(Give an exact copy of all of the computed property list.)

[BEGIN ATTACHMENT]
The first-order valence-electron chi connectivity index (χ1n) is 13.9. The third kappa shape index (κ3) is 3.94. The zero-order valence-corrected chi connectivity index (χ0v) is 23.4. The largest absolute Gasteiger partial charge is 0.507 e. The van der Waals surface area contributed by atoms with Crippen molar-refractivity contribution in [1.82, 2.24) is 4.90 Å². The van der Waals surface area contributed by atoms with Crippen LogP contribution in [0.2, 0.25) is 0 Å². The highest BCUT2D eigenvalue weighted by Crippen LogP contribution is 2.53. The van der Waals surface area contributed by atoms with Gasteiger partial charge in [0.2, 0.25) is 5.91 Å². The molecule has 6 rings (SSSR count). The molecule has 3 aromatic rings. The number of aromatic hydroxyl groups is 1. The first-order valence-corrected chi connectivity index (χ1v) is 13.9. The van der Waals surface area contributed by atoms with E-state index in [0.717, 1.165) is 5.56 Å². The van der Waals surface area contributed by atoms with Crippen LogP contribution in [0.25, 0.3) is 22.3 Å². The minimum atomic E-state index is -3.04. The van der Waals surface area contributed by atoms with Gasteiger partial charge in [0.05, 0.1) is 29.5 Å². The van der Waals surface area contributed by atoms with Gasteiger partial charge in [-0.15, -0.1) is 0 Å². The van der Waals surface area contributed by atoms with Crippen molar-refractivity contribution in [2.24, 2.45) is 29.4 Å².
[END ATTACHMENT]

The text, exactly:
The first-order valence-electron chi connectivity index (χ1n) is 13.9. The third kappa shape index (κ3) is 3.94. The zero-order valence-corrected chi connectivity index (χ0v) is 23.4. The largest absolute Gasteiger partial charge is 0.507 e. The van der Waals surface area contributed by atoms with Crippen molar-refractivity contribution in [1.82, 2.24) is 4.90 Å². The van der Waals surface area contributed by atoms with Crippen LogP contribution in [0.2, 0.25) is 0 Å². The highest BCUT2D eigenvalue weighted by Crippen LogP contribution is 2.53. The van der Waals surface area contributed by atoms with Gasteiger partial charge in [0.2, 0.25) is 5.91 Å². The molecule has 6 rings (SSSR count). The molecule has 3 aromatic rings. The number of aromatic hydroxyl groups is 1. The first-order valence-corrected chi connectivity index (χ1v) is 13.9. The van der Waals surface area contributed by atoms with E-state index in [0.717, 1.165) is 5.56 Å². The van der Waals surface area contributed by atoms with Crippen LogP contribution in [0.25, 0.3) is 22.3 Å². The minimum atomic E-state index is -3.04. The van der Waals surface area contributed by atoms with Gasteiger partial charge in [0.05, 0.1) is 29.5 Å². The van der Waals surface area contributed by atoms with Gasteiger partial charge in [-0.15, -0.1) is 0 Å². The van der Waals surface area contributed by atoms with Crippen molar-refractivity contribution in [2.24, 2.45) is 29.4 Å².